New answers tagged

2

Since the front derailleur moves up when shifting out and the outer ring is smaller, the chain will most likely fall off. And shifting inwards will wear the bigger chainring since it is not made for changing gears from the bottom right. The bigger chainring has small pins that will make changing gears smoother but the other side doesn't, so you're basically ...


1

Chainline could be an issue. Cross-chaining, i.e. big ring and big cog or small-small, is bad because it increases chain wear and drivetrain friction. With the large chainring on the outside as it normally is, it’s positioned to have good chainline with the middle and smaller cogs, i.e. your highest gears. If the big ring was on the inside, then when you ...


2

I've done the chain-setting by hand for a couple days when I was waiting for a replacement front mech to arrive. It worked, but without a FD cage the chain could bounce around and fall off at bumps, like coasting through gravel. Also, setting the chain while riding was awful-risky because you're bent right down to reach your chain. It gets old fast, and ...


3

For road bikes the subcompact cranks have a bolt circle of 110 mm diameter. The smallest chainring that fits is 34 teeth. There are cranks with smaller bolt circles and small chain rings available, but the selection is limited. Your proposed 42/26 is available in mountain bike cranks, but matching that with road cassettes is a challenge. The chainlines ...


10

There is a limit to the amount of tension a given chain should be put under. Smaller chainrings increase that force - the pedal arm and chainring form a lever, and the smaller the chainring (and longer the pedal arm) the more force will be applied to the chain given a fixed force on the pedal. What you might be gaining in terms of chainring and cassette ...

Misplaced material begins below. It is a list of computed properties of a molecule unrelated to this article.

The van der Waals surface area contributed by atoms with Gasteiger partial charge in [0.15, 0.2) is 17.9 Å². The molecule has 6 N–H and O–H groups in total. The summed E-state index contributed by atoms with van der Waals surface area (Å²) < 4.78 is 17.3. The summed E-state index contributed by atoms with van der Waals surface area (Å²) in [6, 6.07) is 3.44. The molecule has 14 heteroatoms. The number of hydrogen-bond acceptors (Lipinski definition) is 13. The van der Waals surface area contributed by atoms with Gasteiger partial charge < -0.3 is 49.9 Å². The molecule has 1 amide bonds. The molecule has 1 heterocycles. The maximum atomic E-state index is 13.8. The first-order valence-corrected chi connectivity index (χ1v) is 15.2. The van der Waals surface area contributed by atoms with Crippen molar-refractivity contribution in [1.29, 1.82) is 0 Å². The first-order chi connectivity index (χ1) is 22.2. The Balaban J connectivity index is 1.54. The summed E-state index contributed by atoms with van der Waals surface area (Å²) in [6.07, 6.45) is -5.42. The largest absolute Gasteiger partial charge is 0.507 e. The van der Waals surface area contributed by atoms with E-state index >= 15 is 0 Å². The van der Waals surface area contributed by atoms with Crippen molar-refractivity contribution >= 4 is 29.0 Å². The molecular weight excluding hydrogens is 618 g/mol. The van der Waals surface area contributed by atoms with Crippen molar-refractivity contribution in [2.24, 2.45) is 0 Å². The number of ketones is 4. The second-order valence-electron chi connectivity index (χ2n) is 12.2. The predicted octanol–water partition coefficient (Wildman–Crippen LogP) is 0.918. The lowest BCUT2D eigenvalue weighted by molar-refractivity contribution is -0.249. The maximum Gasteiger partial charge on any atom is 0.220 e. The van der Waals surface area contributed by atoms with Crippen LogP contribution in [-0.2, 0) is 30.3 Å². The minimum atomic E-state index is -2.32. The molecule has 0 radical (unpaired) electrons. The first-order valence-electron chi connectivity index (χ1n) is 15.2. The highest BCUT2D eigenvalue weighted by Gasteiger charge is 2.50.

14

Gear ratio range. If you decrease the chainring sizes you decrease the highest ratios available. It's not possible to make the gap between the chainrings much bigger and get decent front shifting so the large ring has to shrink with the small one. It's easier for manufacturers to make a wide ratio cassette that retains an 11 tooth sprocket and shifts ...


11

You mostly answered your own question: the racing market drives the industry, sometimes to the detriment of the availability of real-world gearing. A major compounding factor is that there are a lot of hoops a person has to jump through to get smaller rings on their road bike, starting with buying new, weird, mostly old or retro cranks. Making things work ...


3

For completeness, I ended up replacing the bolted-on brazeon mount with a band-on braze-on mount. This allowed me to raise the derailleur by those critical last few millimetres. If the bike had a brazed-on braze-on mount then I might have had to cut it off and file the seat tube to a round finish, but fortunately this Cannondale frame had a small bracket ...


Top 50 recent answers are included